1.Volatility of Equities 40% Lower When Bond Yields Below 3%
Barrons…That’s key, since continued low rates provide the ideal environment for equity investors, writes James Paulsen, chief investment strategist at the Leuthold Group, in a client note: “At least for the last 93 years, the opportunity to invest in stocks when the 10-year Treasury yield is below 3% has proved to be a ‘gift’.” (The benchmark note ended the week at 1.82%, down 0.02 of a percentage point.)
Adding equities to a portfolio when yields are under 3% sharply boosts returns without significantly increasing overall risk, Paulsen finds, based on the record from 1926 to 2019. The volatility of an all-equities portfolio is 40% lower when bond yields are below 3%, he further found, while future 12-month returns were negative only 18% of the time. When bond yields rise to 3% to 4%, however, the risk-reward trade-off for adding stocks is much less attractive, he says.
We Have a Trade Deal and Brexit Clarity. That’s Good News for Stocks.
- By Randall W. Forsyth
2.Natural Gas Breaks to New Lows
Record hedge-fund shorts in natural gas futures …-55% 12 months
3.Tech P/E 25.5 Highest Since Nov. 2007
Bespoke Investment Group
Rich Valuation for Tech..In fact, with yesterday’s rally further elevating price, the P/E ratio is now in the 100th percentile of all readings of the past ten years. In other words, the 25.5 P/E yesterday was the highest of the past ten years. The last time the ratio was this high or higher was back on November 7th of 2007. Although the valuation is undoubtedly elevated now, the P/E ratio is actually still well off of its highs and only in the 68th percentile of all readings of the past 25 years. As shown below in the chart of the sector’s P/E ratio over the past quarter-century, the current level has rarely been observed since the end of the Dot-Com Bubble. But the ratio is also still well below levels seen during the bubble in the late 1990s. Additionally, the build-up to current levels has been much more gradual than around that time. Simply put, while the sector’s valuation has run hot, it’s not even close to what we saw during the 90s heyday for Tech. Click here to learn more about Bespoke and its research offering.
4.Global Investors Piling Into the Chinese Bond Market.
The Daily Shot
5. 2010 Decade Had Highest Earnings Growth on Record.
So what do the numbers reveal about the last decade? Of the S&P 500’s 13.3% annual return since 2010, 2.3% came from dividends, 10.2% from earnings growth and 0.8% from the change in the market’s valuation, as measured by the 12-month trailing price-to-earnings ratio. In other words, the vast majority of the gains can be attributed to a spike in earnings rather than investors’ willingness to pay more for stocks. In fact, the decade’s earnings growth was the highest on record.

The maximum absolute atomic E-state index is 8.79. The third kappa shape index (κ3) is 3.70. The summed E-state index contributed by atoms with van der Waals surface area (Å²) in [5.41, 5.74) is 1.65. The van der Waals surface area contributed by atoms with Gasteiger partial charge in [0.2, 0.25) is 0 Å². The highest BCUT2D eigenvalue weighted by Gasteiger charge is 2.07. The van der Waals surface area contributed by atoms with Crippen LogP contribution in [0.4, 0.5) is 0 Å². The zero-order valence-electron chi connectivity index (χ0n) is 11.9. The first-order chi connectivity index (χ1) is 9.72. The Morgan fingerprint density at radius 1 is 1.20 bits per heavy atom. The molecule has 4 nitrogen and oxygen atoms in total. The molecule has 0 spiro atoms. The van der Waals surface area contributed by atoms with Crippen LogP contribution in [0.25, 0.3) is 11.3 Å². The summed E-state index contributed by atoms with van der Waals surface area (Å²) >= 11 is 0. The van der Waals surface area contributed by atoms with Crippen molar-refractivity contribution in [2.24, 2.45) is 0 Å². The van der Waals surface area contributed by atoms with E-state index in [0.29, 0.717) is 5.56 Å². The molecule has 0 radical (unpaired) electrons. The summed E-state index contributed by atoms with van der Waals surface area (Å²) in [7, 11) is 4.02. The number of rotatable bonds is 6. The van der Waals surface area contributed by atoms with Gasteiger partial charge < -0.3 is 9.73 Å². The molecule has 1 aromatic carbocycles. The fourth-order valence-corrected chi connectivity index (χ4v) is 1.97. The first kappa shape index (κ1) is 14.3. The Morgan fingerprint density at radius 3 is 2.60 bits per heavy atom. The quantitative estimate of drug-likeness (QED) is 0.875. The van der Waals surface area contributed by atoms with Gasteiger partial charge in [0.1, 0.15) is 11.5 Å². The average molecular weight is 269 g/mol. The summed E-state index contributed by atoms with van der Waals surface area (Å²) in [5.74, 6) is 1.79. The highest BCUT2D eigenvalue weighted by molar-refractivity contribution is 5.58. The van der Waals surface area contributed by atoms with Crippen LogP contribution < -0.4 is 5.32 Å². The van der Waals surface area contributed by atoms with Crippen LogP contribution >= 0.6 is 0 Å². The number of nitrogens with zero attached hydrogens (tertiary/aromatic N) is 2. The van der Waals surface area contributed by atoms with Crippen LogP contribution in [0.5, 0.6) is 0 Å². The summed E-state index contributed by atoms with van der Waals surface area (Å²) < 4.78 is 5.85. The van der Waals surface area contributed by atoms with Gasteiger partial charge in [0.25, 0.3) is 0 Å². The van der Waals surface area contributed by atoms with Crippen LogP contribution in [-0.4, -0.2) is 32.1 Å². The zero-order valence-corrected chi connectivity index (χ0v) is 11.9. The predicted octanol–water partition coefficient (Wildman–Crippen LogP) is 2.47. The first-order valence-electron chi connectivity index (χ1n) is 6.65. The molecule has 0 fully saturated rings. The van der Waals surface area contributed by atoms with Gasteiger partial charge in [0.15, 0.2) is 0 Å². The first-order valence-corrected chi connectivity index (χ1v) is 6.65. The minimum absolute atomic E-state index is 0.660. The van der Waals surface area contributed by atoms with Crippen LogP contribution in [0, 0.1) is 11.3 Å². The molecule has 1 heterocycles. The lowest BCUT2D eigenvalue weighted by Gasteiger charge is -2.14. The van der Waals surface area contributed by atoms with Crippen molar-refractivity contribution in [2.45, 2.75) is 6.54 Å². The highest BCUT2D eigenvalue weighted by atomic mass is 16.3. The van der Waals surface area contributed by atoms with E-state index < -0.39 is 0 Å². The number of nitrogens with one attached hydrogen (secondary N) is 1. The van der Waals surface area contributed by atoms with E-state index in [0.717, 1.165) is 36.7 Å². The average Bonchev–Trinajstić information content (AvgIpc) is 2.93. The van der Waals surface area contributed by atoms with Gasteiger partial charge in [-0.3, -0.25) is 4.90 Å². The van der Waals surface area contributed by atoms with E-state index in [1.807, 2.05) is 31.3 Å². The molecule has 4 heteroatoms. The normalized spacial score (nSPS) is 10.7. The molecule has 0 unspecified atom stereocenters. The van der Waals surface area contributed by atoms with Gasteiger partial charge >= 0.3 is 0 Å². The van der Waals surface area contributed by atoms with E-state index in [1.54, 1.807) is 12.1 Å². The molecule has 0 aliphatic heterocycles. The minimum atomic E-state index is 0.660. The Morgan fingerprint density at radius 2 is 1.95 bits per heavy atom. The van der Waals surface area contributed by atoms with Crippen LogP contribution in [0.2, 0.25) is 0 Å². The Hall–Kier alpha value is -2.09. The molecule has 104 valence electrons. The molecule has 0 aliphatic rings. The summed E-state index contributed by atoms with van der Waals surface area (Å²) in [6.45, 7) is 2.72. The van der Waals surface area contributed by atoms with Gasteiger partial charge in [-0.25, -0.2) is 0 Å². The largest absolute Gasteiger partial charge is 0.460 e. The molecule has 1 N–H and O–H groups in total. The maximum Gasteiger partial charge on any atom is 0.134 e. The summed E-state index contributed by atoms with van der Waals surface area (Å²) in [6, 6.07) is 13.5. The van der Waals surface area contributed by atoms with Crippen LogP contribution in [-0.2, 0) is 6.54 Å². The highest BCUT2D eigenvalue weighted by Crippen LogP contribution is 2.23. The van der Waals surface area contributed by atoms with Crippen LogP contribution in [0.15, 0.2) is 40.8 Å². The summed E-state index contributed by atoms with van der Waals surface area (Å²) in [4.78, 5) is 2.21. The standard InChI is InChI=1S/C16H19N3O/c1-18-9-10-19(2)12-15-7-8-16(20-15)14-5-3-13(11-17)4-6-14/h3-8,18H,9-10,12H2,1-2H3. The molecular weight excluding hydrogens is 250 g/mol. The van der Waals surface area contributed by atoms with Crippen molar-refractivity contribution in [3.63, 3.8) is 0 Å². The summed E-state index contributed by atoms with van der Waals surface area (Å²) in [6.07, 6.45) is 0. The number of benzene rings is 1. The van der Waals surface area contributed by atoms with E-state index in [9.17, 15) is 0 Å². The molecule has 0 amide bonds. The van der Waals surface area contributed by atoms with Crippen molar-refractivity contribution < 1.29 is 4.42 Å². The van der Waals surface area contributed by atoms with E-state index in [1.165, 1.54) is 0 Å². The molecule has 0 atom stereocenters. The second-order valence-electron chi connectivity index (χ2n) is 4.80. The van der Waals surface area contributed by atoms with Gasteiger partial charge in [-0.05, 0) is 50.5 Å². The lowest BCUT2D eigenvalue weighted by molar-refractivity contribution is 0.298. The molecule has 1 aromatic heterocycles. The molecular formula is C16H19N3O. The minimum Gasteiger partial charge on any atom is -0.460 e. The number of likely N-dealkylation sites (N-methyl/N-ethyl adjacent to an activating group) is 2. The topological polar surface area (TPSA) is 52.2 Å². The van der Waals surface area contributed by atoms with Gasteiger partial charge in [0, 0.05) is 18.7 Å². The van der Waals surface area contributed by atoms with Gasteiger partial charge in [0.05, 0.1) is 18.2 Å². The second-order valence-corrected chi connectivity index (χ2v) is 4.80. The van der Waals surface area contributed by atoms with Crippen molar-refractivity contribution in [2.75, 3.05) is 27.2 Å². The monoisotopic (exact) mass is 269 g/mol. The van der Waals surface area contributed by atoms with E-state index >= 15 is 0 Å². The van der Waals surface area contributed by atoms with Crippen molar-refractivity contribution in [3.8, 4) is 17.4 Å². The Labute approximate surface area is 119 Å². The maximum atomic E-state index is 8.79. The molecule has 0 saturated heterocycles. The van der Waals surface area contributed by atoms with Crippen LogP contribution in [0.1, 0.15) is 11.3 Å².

Don’t Expect the Roaring ’10s for Stocks to Repeat in the ’20s
The rally has been based on record growth in earnings, which have historically been incredibly volatile.
By Nir Kaissar
6. 50% of America Has Zero in Retirement Savings.
With almost half of all working-age families having ZERO in retirement savings, the fact that the median family had only $7,800 in these accounts shouldn’t come as a surprise. At the same time, the 90th percentile family had $320,000 and the top 1% of families (which isn’t shown on the chart) had $1,663,000 or more.
Shawn Langlois-Marketwatch https://www.marketwatch.com/story/heres-proof-that-401k-plans-are-not-working-for-most-americans-can-you-guess-who-they-are-working-for-2019-12-12?mod=home-page
7.Voting Demographics Going Forward.
Stef W. KightDec 14, 2019
Special report: 2020’s new voters will usher in an age of demographic transformation
Data: Census Bureau 2017 Population projections. Note: Data includes non-citizens, who would not be eligible to vote; Chart: Danielle Alberti/Axios
First-time 2020 voters will usher in a wave of demographic transformation — a remaking of the American identity that’s projected to crest in the 2040s.
What’s happening: Millions of Generation Z Americans— those born after 1996 —will be able to vote for the first time next year. The 2020 census, redistricting and elections will begin to reveal population changes that will empower new voices and reshuffle the swing-state map and both parties’ bases.
In November, for the first time:
- Americans born after the 9/11 attacks will be voting for a president.
- Gen Z will surpass the Silent Generation’s share of the electorate.